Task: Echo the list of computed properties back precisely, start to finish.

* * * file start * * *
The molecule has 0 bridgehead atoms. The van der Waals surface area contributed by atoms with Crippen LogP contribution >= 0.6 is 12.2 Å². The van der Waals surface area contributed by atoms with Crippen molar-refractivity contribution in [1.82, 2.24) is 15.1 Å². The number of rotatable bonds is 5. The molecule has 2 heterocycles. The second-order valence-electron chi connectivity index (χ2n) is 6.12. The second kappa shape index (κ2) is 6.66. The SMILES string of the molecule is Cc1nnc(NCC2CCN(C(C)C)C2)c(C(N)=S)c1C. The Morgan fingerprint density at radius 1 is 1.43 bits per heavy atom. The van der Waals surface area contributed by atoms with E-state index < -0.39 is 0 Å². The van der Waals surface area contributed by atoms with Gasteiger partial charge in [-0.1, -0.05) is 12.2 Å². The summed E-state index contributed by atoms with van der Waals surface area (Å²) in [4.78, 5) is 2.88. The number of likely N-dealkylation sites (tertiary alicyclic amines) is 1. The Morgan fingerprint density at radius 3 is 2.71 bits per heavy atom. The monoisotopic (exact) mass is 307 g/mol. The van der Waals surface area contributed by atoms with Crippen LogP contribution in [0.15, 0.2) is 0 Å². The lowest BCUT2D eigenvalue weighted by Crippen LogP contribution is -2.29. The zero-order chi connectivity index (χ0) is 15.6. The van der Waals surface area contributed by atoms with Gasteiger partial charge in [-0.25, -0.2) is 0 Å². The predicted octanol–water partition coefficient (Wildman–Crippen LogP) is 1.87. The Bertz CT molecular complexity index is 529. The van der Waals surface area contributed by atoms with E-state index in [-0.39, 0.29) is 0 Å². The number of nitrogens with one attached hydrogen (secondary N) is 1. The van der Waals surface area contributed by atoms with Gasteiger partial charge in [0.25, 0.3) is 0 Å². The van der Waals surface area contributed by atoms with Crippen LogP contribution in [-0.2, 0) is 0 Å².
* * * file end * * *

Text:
The molecule has 0 bridgehead atoms. The van der Waals surface area contributed by atoms with Crippen LogP contribution >= 0.6 is 12.2 Å². The van der Waals surface area contributed by atoms with Crippen molar-refractivity contribution in [1.82, 2.24) is 15.1 Å². The number of rotatable bonds is 5. The molecule has 2 heterocycles. The second-order valence-electron chi connectivity index (χ2n) is 6.12. The second kappa shape index (κ2) is 6.66. The SMILES string of the molecule is Cc1nnc(NCC2CCN(C(C)C)C2)c(C(N)=S)c1C. The Morgan fingerprint density at radius 1 is 1.43 bits per heavy atom. The van der Waals surface area contributed by atoms with E-state index < -0.39 is 0 Å². The van der Waals surface area contributed by atoms with Gasteiger partial charge in [-0.1, -0.05) is 12.2 Å². The summed E-state index contributed by atoms with van der Waals surface area (Å²) in [4.78, 5) is 2.88. The number of likely N-dealkylation sites (tertiary alicyclic amines) is 1. The Morgan fingerprint density at radius 3 is 2.71 bits per heavy atom. The monoisotopic (exact) mass is 307 g/mol. The van der Waals surface area contributed by atoms with Crippen LogP contribution in [0.15, 0.2) is 0 Å². The lowest BCUT2D eigenvalue weighted by Crippen LogP contribution is -2.29. The zero-order chi connectivity index (χ0) is 15.6. The van der Waals surface area contributed by atoms with Gasteiger partial charge in [-0.25, -0.2) is 0 Å². The predicted octanol–water partition coefficient (Wildman–Crippen LogP) is 1.87. The Bertz CT molecular complexity index is 529. The van der Waals surface area contributed by atoms with E-state index in [-0.39, 0.29) is 0 Å². The number of nitrogens with one attached hydrogen (secondary N) is 1. The van der Waals surface area contributed by atoms with Gasteiger partial charge in [0.25, 0.3) is 0 Å². The van der Waals surface area contributed by atoms with Crippen LogP contribution in [-0.2, 0) is 0 Å².